This is an article I originally wrote for Art Cat’s The Zine, published November 5, 2008. Read the original here.
Heist Gallery – Shimon Okshteyn at Heist, New York NY
10 October – 7 November 2008
For one more week, merry wanderers and afternoon flâneurs can find a funhouse gallery of mirrors hidden on a quiet block of Chinatown. Tucked between two small shops on Essex Street south of Delancey, you can enter a wormhole that will send you back to a Coney Island spectacle or a Times Square peep show. But peek around the corner of a mirror and you will see nary an amusement ride technician nor a beautiful girl, but a cheerful gallery attendant eager to hand you a press release.
Shimon Okshteyn’s show, Reflection on Reality, is the fourth exhibition at the newly opened Heist Gallery located in eastern Chinatown. The immersive installation, including a mirrored floor, is made up of slightly distorted mirrors bolted to the gallery walls. The mirrors swell and contract light and splinter where the screws bite. Thin purple and pink neon bulbs light the hall, bouncing against the opposing mirrors, and illuminating the space with an appropriately artificial glow.
The focal piece of the exhibition is a voluminous protrusion of glass that juts out of the left gallery wall. Composed of broken glass sutured together to form a small peak, the horizontal mountain is surrounded by painted canvas, and decorated with a graphic lace-like pattern. The rupture is wonderfully frightening, a 3-D realization of the sinister curiosity that leads us to the hedonistic spaces of amusement parks and red light districts.
Okshteyn does undermine some of this darkness with what looks like a computer-generated decorative overlay. But what he takes away, he gives back in a small painting titled Julie, an image of a woman post-coital. On its own the work is charmingly rough, endearing in its earnest simplicity. Coupled with Boy Smoking, a slightly larger painting of a boy doing just that, and placed in this seedy and otherwise reflective context, the works charm while making sure gallery goers catch the sexual undertone.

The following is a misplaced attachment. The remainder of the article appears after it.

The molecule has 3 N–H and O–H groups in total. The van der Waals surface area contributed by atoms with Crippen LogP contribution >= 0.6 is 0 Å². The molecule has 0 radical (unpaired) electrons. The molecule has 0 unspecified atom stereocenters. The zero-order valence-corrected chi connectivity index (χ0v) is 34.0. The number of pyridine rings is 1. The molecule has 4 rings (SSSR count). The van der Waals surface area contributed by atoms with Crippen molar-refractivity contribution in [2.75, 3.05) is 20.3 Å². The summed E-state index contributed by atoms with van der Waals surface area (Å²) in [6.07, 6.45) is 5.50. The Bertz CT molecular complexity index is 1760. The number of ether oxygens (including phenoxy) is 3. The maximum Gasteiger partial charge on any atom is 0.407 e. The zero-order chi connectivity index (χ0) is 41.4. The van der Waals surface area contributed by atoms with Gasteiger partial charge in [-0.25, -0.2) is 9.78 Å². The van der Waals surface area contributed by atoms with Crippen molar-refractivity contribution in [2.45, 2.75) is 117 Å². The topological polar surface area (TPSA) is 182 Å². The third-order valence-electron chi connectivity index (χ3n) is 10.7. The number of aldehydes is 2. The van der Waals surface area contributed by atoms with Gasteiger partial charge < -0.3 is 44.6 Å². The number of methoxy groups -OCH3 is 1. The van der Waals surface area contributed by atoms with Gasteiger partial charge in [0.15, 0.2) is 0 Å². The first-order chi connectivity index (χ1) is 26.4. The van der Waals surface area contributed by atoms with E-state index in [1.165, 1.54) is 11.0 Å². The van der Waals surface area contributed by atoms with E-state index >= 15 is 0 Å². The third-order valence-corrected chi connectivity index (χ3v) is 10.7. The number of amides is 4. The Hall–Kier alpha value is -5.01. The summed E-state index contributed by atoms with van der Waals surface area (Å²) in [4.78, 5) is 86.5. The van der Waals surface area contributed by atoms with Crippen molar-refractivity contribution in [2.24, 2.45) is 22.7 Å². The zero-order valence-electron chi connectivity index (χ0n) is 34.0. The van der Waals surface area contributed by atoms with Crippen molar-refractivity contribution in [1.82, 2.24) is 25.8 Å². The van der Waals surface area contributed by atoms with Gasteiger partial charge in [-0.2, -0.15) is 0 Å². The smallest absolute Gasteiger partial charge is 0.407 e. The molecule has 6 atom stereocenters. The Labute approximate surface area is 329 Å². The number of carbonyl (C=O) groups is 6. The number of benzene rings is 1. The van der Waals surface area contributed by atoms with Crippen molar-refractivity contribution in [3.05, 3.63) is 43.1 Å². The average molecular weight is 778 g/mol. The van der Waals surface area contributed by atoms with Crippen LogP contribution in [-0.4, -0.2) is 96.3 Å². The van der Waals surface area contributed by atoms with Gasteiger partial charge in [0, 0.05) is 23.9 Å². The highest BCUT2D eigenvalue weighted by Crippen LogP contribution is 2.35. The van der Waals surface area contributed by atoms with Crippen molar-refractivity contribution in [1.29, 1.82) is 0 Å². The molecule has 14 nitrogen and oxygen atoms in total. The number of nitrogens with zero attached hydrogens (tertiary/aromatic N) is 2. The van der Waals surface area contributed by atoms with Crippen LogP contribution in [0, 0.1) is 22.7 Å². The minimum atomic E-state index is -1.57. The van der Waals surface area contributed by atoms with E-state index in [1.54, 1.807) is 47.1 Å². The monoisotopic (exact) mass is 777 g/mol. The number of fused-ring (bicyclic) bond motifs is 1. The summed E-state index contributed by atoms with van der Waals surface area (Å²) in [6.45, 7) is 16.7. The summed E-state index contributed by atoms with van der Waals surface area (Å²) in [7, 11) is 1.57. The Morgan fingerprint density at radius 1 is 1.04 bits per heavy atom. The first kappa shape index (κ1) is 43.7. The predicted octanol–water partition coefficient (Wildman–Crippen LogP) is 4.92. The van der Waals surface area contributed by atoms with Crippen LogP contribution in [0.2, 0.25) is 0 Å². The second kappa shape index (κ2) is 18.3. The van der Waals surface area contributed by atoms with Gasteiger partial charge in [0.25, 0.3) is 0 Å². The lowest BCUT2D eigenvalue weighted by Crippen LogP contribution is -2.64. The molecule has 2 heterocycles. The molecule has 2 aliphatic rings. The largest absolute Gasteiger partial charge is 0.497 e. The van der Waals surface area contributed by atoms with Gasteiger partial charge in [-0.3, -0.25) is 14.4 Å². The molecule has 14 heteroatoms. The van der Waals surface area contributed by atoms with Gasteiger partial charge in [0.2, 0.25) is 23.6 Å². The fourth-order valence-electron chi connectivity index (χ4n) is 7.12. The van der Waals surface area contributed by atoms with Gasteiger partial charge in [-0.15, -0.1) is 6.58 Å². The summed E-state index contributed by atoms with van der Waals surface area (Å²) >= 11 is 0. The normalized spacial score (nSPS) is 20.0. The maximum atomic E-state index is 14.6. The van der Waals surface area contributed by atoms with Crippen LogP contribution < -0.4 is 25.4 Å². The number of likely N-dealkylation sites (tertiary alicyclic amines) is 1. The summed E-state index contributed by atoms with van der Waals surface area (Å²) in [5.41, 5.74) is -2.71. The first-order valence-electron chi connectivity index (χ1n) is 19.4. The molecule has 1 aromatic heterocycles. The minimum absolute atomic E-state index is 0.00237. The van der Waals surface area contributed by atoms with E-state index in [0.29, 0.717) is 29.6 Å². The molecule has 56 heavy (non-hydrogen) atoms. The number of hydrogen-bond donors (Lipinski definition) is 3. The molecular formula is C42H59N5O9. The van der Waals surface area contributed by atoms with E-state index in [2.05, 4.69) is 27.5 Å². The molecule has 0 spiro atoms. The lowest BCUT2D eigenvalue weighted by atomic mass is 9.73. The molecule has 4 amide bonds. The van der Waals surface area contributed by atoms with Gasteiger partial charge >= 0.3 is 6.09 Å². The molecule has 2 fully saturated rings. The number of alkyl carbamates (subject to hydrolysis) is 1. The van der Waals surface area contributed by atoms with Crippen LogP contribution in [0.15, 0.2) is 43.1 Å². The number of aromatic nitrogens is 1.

The strength of Okshteyn’s exhibition comes not from the material installation or individual works here on display, but rather from the totality of the exhibition as both environment and an unlikely observation deck for the surrounding neighborhood. The most interesting vantage point is at the far back of the narrow gallery space, looking out. Standing against the back wall, the glittery mirrors frame a captivating view of the life of the Lower East Side breathing and moving outside the gallery window.
Only a handful of blocks south of the glossy bars, nightclubs, and organic markets that now suffocate the once Caribbean and Italian arteries of the Lower East Side, Essex Street between Hester and Grand remains a relatively unblemished stretch of Chinatown. Across the street, past the slightly beat up Toyota and Ford sedans, is a modest basketball court presided over by the forlorn towers of Cooperative Village. Although Heist Gallery is one of the several cultural enterprises that dot the neighborhood map, for the length of Okshteyn’s show they provide something unique: a remarkable opportunity to sit and appreciate the comforting banality of everyday life that still has a place in this small corner of lower Manhattan.